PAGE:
Spotlight On:

Director, of FIt and sizing, Amie Dennitis

How to find clothes that fit your body shape

Amie addresses one of the most complex questions - from both customers and brands.

Astute in biometrics, analytical chemistry, brand sizing and fit; Amie’s background brings a unique perspective to the FIT:MATCH team. During her 15+ year career as a technical fit model and consultant, Amie’s proven track record has positively affected production timelines and ensured quality and consistency for target customers - ultimately improving brand loyalty, increasing sales and reducing returns for brand partners. In addition to her work as Director of Fit and Sizing, she also leads the company’s in-house 3D team and QA efforts.

Tell us briefly about your work in the fit model industry.

I consider myself lucky, as I found success in the industry very quickly. While at a party, one of the top male fit models in the industry said to me, “Hey, you should be a fit model.” I asked him what that was and he replied with:

“A fit model is someone who gives feedback to designers and technical designers on the fit of a garment. They have a proportionate body and are the right height.”

I am 5’8 and apparently this was the perfect height for a fit model, with the average woman between 5'4-5'6.

During my career as a fit model, I have had days where I tried on over 200 garments and had hundreds of pictures taken of me. These photos would be used either to document the style for designers, sent off to factories to show where an ill-fitting garment needed adjustments, or for final approval to be pushed to production. The goal was always to collaborate to create consistently well-fitting garments with the brand. One company I worked for even created a mannequin based on my measurements and full body scan, to be used by tech design and factories for improved communication, consistency and quality.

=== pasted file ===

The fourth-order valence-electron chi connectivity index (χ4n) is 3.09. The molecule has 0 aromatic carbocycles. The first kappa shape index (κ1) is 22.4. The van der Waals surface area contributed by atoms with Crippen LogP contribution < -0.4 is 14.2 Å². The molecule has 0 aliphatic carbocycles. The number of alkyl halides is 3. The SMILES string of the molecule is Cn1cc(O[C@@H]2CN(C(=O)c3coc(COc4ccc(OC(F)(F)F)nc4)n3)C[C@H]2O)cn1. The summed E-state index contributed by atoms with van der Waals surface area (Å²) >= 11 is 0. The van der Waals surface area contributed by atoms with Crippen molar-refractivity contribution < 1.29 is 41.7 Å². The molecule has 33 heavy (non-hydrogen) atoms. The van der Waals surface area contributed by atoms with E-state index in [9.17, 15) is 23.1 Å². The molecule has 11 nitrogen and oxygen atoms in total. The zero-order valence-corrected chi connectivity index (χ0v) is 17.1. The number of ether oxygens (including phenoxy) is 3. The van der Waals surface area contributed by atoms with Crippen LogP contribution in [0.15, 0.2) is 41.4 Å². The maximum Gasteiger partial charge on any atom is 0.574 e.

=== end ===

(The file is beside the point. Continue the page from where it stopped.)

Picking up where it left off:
It's important to note, that fit models represent the most "average of averages" in a brand's customer base.

Why do apparel brands hire fit models?

Brands hire fit models so that designers can see their designs come to life. Technical designers rely on fit models to give quality feedback on the fit, feel and function of garments. A fit model is not the same as a fashion, commercial or runway model.

Fit models are hired based on how closely their body matches the brand's customer base. Each brand fits a bit differently, i.e. a little smaller in the waist, a little larger over the shoulders, etc.

They have balanced, well-proportioned and symmetrical bodies with standard size measurements for their category.

What are some of the implications of a brand's fit model?

Each brand has their own secret sauce, and they expect the fit model to mimic the brands’ target customer.

Fit models bring consistency to brand sizing so a customer knows what to expect and will hopefully purchase more, return less and be loyal to the brand.

If you look and feel great in a particular brand, it’s probably because the fit model has a similar body type to yours, in addition to the brand having an amazing design team and talented technical designers.

What is vanity sizing?
Why am I a size 2 in J Crew but a size 8 in H&M?

"Vanity sizing" means altering measurement specifications for garments to enable consumers to fit into smaller sizes or to exclusively design and grade to particular aesthetics. There are some differences in fit across men's clothing, but as a whole sizing is standardized.